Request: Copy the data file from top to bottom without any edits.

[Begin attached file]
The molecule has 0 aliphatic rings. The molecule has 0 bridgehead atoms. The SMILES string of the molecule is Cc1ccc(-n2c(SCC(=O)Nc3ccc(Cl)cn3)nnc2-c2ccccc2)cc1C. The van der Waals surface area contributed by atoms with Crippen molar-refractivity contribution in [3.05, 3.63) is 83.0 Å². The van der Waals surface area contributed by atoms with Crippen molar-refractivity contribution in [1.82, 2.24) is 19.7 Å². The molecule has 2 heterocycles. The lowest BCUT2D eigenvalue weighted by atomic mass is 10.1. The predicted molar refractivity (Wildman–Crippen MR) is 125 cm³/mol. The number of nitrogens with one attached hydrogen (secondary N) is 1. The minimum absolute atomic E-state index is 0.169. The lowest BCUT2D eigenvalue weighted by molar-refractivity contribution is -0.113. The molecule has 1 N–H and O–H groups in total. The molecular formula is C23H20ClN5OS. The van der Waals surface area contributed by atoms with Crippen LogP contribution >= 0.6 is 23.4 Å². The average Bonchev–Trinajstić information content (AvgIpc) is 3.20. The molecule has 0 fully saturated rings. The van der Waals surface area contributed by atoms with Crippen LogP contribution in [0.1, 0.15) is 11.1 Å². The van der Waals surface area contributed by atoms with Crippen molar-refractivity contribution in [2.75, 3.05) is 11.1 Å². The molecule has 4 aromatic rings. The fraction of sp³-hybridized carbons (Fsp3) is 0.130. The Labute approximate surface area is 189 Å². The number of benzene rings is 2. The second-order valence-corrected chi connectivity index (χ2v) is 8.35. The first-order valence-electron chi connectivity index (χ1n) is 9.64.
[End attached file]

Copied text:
The molecule has 0 aliphatic rings. The molecule has 0 bridgehead atoms. The SMILES string of the molecule is Cc1ccc(-n2c(SCC(=O)Nc3ccc(Cl)cn3)nnc2-c2ccccc2)cc1C. The van der Waals surface area contributed by atoms with Crippen molar-refractivity contribution in [3.05, 3.63) is 83.0 Å². The van der Waals surface area contributed by atoms with Crippen molar-refractivity contribution in [1.82, 2.24) is 19.7 Å². The molecule has 2 heterocycles. The lowest BCUT2D eigenvalue weighted by atomic mass is 10.1. The predicted molar refractivity (Wildman–Crippen MR) is 125 cm³/mol. The number of nitrogens with one attached hydrogen (secondary N) is 1. The minimum absolute atomic E-state index is 0.169. The lowest BCUT2D eigenvalue weighted by molar-refractivity contribution is -0.113. The molecule has 1 N–H and O–H groups in total. The molecular formula is C23H20ClN5OS. The van der Waals surface area contributed by atoms with Crippen LogP contribution >= 0.6 is 23.4 Å². The average Bonchev–Trinajstić information content (AvgIpc) is 3.20. The molecule has 0 fully saturated rings. The van der Waals surface area contributed by atoms with Crippen LogP contribution in [0.1, 0.15) is 11.1 Å². The van der Waals surface area contributed by atoms with Crippen molar-refractivity contribution in [2.75, 3.05) is 11.1 Å². The molecule has 4 aromatic rings. The fraction of sp³-hybridized carbons (Fsp3) is 0.130. The Labute approximate surface area is 189 Å². The number of benzene rings is 2. The second-order valence-corrected chi connectivity index (χ2v) is 8.35. The first-order valence-electron chi connectivity index (χ1n) is 9.64.